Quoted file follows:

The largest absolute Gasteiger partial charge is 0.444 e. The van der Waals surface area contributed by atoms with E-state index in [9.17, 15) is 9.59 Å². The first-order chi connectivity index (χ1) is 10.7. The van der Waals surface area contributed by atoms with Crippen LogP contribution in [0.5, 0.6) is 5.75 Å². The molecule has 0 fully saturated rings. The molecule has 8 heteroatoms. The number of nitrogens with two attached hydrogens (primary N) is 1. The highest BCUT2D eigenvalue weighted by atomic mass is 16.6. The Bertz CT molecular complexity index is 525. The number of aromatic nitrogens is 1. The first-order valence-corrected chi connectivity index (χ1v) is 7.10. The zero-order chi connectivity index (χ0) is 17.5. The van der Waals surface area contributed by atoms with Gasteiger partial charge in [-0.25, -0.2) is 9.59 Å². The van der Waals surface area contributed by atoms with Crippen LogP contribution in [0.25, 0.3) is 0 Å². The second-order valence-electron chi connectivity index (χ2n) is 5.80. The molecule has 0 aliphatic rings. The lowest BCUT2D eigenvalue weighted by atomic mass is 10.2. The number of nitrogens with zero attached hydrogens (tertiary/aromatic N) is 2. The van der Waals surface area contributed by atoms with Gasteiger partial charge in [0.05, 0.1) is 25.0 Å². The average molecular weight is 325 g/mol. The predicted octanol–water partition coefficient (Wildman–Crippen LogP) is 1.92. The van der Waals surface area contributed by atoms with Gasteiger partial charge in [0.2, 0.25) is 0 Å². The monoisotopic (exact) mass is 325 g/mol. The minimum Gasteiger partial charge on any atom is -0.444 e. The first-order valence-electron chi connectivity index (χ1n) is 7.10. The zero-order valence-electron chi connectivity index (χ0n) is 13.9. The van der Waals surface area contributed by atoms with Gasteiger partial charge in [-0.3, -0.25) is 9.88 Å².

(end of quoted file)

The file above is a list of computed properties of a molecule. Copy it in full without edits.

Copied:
The largest absolute Gasteiger partial charge is 0.444 e. The van der Waals surface area contributed by atoms with E-state index in [9.17, 15) is 9.59 Å². The first-order chi connectivity index (χ1) is 10.7. The van der Waals surface area contributed by atoms with Crippen LogP contribution in [0.5, 0.6) is 5.75 Å². The molecule has 0 fully saturated rings. The molecule has 8 heteroatoms. The number of nitrogens with two attached hydrogens (primary N) is 1. The highest BCUT2D eigenvalue weighted by atomic mass is 16.6. The Bertz CT molecular complexity index is 525. The number of aromatic nitrogens is 1. The first-order valence-corrected chi connectivity index (χ1v) is 7.10. The zero-order chi connectivity index (χ0) is 17.5. The van der Waals surface area contributed by atoms with Gasteiger partial charge in [-0.25, -0.2) is 9.59 Å². The van der Waals surface area contributed by atoms with Crippen LogP contribution in [0.25, 0.3) is 0 Å². The second-order valence-electron chi connectivity index (χ2n) is 5.80. The molecule has 0 aliphatic rings. The lowest BCUT2D eigenvalue weighted by atomic mass is 10.2. The number of nitrogens with zero attached hydrogens (tertiary/aromatic N) is 2. The van der Waals surface area contributed by atoms with Gasteiger partial charge in [0.05, 0.1) is 25.0 Å². The average molecular weight is 325 g/mol. The predicted octanol–water partition coefficient (Wildman–Crippen LogP) is 1.92. The van der Waals surface area contributed by atoms with Gasteiger partial charge in [0.2, 0.25) is 0 Å². The monoisotopic (exact) mass is 325 g/mol. The minimum Gasteiger partial charge on any atom is -0.444 e. The first-order valence-electron chi connectivity index (χ1n) is 7.10. The zero-order valence-electron chi connectivity index (χ0n) is 13.9. The van der Waals surface area contributed by atoms with Gasteiger partial charge in [-0.3, -0.25) is 9.88 Å².